Doctor

Doctors Who Help in Obesity

Most people who are living with obesity or a history of obesity can tell some pretty appalling stories about doctors who have shamed and humiliated them. We know the studies and it’s all too common. But what about the growing numbers of doctors who help in obesity?

A new study from Johns Hopkins suggests that helpful primary care doctors can play an important role in reducing the health burden of obesity for their patients. Wendy Bennett and colleagues looked at the interactions between primary care providers (PCPs, mostly physicians) and patients in the POWER weight management study. They found that when PCPs were seen as helpfully involved in weight management, patients lost significantly more weight over a period of two years. The difference amounted to about six pounds.

What this finding points to is potential. Outside of a clinical trial, it’s reasonably well understood that primary care providers don’t get very involved in obesity care. Much of the front-line clinical care for obesity is delivered by many thousands of registered dietitians with training in weight management.

Despite considerable growth in the number of obesity medicine physicians, the numbers of these specialists are unlikely to meet the needs of people with obesity any time soon. And many of them are in fact from primary care specialties — family medicine, internal medicine, and gynecology.

Jamy Ard points out in a recent review in the BMJ:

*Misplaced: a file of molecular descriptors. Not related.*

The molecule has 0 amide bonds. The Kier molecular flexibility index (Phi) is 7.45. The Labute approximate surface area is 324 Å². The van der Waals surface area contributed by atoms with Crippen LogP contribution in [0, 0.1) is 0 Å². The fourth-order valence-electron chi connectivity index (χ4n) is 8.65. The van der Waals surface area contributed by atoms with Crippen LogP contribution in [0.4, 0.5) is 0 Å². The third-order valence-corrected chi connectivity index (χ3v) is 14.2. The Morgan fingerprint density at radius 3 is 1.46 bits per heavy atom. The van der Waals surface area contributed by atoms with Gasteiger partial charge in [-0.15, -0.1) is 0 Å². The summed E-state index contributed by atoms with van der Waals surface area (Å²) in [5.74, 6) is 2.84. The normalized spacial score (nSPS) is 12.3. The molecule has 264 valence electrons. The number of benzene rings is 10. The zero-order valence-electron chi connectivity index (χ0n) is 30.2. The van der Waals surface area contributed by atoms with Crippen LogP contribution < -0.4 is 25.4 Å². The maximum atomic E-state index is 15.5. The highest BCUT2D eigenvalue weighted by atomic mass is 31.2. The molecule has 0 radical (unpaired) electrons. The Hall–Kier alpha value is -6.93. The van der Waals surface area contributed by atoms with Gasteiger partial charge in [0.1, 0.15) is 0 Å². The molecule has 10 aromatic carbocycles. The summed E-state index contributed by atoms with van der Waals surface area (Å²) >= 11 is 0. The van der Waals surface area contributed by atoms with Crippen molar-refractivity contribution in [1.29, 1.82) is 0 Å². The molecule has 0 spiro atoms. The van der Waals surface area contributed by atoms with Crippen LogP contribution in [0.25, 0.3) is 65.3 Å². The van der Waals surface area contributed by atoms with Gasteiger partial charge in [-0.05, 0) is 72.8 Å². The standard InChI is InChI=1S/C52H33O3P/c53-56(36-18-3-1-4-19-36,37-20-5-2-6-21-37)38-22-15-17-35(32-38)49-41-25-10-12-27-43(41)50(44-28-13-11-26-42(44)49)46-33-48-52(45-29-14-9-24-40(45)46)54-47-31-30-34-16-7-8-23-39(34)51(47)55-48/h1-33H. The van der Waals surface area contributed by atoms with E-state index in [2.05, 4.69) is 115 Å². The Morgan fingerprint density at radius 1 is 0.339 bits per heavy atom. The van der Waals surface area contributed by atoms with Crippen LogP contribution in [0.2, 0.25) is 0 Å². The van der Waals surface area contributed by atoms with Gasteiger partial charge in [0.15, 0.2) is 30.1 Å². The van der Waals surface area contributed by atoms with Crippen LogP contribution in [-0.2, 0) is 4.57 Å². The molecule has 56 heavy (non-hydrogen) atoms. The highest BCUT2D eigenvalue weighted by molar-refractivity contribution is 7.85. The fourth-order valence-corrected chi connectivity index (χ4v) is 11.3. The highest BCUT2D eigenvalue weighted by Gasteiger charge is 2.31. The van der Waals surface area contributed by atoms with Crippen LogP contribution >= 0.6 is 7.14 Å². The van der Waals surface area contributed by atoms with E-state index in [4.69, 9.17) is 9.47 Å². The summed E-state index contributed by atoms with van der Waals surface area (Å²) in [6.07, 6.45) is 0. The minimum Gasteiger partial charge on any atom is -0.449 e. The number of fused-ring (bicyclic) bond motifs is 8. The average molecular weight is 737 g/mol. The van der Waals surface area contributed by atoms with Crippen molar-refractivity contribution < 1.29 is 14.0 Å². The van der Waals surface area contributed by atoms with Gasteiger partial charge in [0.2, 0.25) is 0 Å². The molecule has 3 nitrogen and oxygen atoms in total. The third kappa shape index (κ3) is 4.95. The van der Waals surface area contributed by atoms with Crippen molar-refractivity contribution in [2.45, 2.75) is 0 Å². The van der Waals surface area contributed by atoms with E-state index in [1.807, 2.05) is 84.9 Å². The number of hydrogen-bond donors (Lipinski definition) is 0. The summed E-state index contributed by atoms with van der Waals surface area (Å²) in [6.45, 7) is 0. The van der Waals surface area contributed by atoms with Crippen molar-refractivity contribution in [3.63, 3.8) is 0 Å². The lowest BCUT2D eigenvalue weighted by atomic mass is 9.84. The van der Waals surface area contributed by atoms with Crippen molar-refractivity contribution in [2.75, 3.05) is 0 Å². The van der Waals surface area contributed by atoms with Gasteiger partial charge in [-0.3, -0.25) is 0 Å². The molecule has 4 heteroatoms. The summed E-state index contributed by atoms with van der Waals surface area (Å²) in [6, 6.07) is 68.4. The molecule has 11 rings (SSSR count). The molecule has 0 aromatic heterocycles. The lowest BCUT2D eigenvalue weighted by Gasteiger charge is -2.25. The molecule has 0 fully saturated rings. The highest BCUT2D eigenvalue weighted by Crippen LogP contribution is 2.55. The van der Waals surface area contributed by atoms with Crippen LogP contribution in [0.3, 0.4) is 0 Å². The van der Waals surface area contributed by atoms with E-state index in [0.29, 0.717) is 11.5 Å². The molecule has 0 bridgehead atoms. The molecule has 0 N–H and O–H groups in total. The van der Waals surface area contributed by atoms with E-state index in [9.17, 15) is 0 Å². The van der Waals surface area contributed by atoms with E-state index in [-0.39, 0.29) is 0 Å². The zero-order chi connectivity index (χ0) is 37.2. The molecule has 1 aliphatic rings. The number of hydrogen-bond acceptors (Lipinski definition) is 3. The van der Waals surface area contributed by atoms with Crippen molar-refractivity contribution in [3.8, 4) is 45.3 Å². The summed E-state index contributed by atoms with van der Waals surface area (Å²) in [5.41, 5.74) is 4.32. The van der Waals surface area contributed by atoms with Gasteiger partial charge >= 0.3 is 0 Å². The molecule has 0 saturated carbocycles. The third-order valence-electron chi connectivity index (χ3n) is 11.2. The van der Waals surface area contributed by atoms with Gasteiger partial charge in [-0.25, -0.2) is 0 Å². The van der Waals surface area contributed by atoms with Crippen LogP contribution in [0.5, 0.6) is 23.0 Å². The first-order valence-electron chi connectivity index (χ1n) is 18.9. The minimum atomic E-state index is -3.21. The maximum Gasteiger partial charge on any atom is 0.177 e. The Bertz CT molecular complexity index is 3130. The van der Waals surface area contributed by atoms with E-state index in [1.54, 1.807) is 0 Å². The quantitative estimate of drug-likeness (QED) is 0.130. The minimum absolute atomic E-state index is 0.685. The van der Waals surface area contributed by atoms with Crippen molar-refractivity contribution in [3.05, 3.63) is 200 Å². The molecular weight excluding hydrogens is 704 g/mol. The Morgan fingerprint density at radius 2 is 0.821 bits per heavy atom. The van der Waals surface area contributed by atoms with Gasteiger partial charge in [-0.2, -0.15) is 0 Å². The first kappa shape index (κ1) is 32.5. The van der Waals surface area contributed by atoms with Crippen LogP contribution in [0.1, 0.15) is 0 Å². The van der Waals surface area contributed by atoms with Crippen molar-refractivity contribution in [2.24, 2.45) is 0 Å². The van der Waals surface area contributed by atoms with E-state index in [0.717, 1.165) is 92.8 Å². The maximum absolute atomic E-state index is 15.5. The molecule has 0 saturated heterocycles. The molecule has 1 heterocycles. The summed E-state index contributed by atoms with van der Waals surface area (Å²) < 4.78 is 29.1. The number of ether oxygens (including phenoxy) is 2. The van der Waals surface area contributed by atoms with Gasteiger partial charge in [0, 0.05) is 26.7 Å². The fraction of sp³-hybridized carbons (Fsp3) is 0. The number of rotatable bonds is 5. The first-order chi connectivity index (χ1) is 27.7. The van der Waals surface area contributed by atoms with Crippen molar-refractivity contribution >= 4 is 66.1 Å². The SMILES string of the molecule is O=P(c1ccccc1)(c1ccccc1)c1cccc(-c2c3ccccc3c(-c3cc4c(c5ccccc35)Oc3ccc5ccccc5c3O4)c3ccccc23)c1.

The best opportunity for broad scale treatment of obesity may lie in the primary care setting. But questions remain about the optimal role of the primary care provider in the treatment of obesity and the prevention of weight gain, as well as potential systems approaches to the treatment of obesity.

It seems clear that primary care physicians, physician assistants, and nurse practitioners must gain skills to help meet the needs of people with excess weight and obesity.

The Bennett study shows that PCPs can make a difference if they join the conversation in a helpful way.

Click here to read the study, here to read more from WebMD, and here to read Ard’s review in the BMJ.

Doctor Archiméde Makaya, photograph © CIFOR / flickr

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August 26, 2015

2 Responses to “Doctors Who Help in Obesity”

  1. August 26, 2015 at 11:12 am, Ellen Glovsky said:

    It would be most helpful for the “burden of obesity” if you would write about the Health At Every Size approach as opposed to “weight management.” What if we focused on WELLNESS and health indicators, instead of the number on the scale. Maybe all overweight people don’t need to, or are not able to lose weight and keep it off. Consider the HARM we do by making them all feel they are doing something wrong when they don’t or can’t lose weight.

  2. August 26, 2015 at 2:45 pm, Ted said:

    Ellen, thanks for taking the time to share your thoughtful comments. In answer to your suggestion that I write about the Health at Every Size approach, I must say that I don’t feel qualified. I believe deeply that everyone needs to find good health in their own body and that body size is biologically driven, not consciously chosen. I also know that people have trademarked the concept of Health at Every Size and that they have some very specific beliefs that they attach to that concept. I hear different things from different people about this concept and not everyone agrees which of those ideas lie at the core of the concept.

    I do, however, completely agree with you that we should focus on wellness and health indicators, instead of numbers on the scale. I agree that great harm can be done by telling people how much they should weigh and suggesting they are doing something wrong if they don’t.

    Again, thanks for your thoughtful comments and thanks for the work that you do.